This morning Itestified before the Senate Finance Committee on CBO's two major health reports, Key Issues in Analyzing Major Health Insurance Proposals, and Budget Options for Health Care.The first examines the principal elements of reform plans that would affect our estimates of the effect of such plans on federal costs, insurance coverage, and other outcomes. The second comprises 115 discrete options to alter federal programs, affect the private health insurance market, or both. Thesetworeportsare the culmination of a tremendouseffort by many people at CBO as we've redoubled our capacity to analyze these complex issues. (I was recently asked to testify about these volumes before the Senate Budget Committee; click here for the blog summarizing my testimony there.)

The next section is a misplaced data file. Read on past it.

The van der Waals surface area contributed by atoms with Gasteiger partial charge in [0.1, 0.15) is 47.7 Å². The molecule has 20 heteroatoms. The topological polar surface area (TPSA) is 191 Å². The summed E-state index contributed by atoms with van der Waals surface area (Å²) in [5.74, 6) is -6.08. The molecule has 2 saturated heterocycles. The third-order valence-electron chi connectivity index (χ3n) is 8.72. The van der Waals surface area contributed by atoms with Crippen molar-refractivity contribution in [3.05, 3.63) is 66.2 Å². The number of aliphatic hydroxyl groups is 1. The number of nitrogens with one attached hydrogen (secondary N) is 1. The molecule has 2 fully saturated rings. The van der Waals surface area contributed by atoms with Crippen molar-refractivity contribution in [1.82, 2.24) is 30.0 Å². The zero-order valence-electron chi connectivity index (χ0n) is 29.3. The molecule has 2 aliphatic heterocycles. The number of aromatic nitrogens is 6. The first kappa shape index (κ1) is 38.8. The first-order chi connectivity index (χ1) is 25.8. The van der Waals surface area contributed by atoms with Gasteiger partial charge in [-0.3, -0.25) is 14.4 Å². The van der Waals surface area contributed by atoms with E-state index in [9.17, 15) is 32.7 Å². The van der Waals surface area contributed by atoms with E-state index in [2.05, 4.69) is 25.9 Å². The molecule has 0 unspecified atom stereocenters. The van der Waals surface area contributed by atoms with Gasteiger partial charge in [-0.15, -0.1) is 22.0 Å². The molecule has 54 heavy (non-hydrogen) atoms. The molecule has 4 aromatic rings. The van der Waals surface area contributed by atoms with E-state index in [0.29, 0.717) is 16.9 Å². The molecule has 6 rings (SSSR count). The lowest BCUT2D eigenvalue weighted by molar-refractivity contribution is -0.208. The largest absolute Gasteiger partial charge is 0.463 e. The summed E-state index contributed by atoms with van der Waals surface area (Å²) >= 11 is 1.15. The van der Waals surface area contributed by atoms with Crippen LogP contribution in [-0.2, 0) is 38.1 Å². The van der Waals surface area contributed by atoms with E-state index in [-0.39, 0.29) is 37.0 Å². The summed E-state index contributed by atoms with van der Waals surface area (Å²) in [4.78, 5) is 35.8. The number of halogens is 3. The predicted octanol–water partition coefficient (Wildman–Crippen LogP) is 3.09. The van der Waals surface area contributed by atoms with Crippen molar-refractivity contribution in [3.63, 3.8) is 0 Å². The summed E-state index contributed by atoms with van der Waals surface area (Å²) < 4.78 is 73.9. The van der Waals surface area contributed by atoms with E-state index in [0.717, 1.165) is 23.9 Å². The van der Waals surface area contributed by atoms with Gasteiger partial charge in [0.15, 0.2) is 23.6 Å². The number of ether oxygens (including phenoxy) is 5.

As I emphasized today in my statement before the committee, health care reform is an urgent issue. In contrast with the situation in the economy and financial markets, our system for delivering and paying for health care is not fundamentally different this year from last year. However, the relatively gradual pace of change in health care is rarely seen as an argument for deferring action. Our current health system evolved over years and decades, and while coverage could be substantially expanded in a few years, it could take many years or even decades for the thoroughgoing changes needed to improve the system's efficiency to come fully to fruition. Because of the lead times involved in realizing these efficiencies, nearly all analysts think that those changes should begin now.